This wasn’t the only hurdle. The next one was to persuade Rona to join in. She was really nervous as she hadn’t played for well over 20 years. Once she said yes then there was the issue of creating all the Mackenzie’s sounds. The old keyboard had been lying in a cupboard for years and was barely functional THEN there was the issue that Shirley (Manson) had played plenty keyboards live and obviously Rona hadn’t grown and extra pair of arms in the interim. These were issues all amazingly handled by Rona and her husband Stuart who has been a major help over the last few months.
Was it a process which came easy once you were in the rehearsal room?
MARTIN METCALFE : Well, it felt pretty natural but I think everyone we got on board did their homework. We have an extra guitarist to cover some of the parts that John can’t manage but Jim Brady (ex-Rezillos) is a really old and good friend of John’s so that was a natural situation. Our backing vocalist Marie Claire was a friend already too, so yes the new members are working well and the old members fit like an old pair of slippers!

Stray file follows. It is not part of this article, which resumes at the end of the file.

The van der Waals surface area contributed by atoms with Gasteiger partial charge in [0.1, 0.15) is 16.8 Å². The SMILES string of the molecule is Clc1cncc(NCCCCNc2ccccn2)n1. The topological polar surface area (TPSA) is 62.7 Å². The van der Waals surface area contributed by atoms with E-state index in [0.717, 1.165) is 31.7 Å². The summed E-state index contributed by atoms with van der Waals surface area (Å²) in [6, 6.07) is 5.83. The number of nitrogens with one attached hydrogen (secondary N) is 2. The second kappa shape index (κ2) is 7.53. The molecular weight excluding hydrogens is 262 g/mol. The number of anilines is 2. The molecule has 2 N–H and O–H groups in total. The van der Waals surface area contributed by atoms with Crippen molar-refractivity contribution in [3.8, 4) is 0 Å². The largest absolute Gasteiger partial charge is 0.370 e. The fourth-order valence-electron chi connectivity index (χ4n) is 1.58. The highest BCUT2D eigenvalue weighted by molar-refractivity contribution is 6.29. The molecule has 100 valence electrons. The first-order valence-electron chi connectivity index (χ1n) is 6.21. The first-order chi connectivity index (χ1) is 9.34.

Are you disappointed that Shirley didn’t complete the line up this time around or was that never on the cards?
MARTIN METCALFE : It was always highly unlikely but of course it was disappointing that she couldn’t manage. Our band was a dysfunctional mess at the end of its original life so it would have been nice to get together on a happier note.
One of the big problems would have been that Shirley is absolutely not a backing vocalist any more so it would have been weird for her fans to see her in that role. I thought we could have included some Angelfish songs in the set (Angelfish was a side project where Shirley Manson sang lead vocals and was the springboard to her career in Garbage) but that’s a bit odd too. Shirley and I did a few duets in our time so that would have been an option. We could have worked something out I’m sure but she’s still touring with Garbage so it’s really not a likely thing to happen.
On Good Deeds and Dirty Rags you covered many themes which are still at the heart of political debate today, the media, the far-right…how do you feel that your songs are just as relevant in those terms as they were thirty years ago?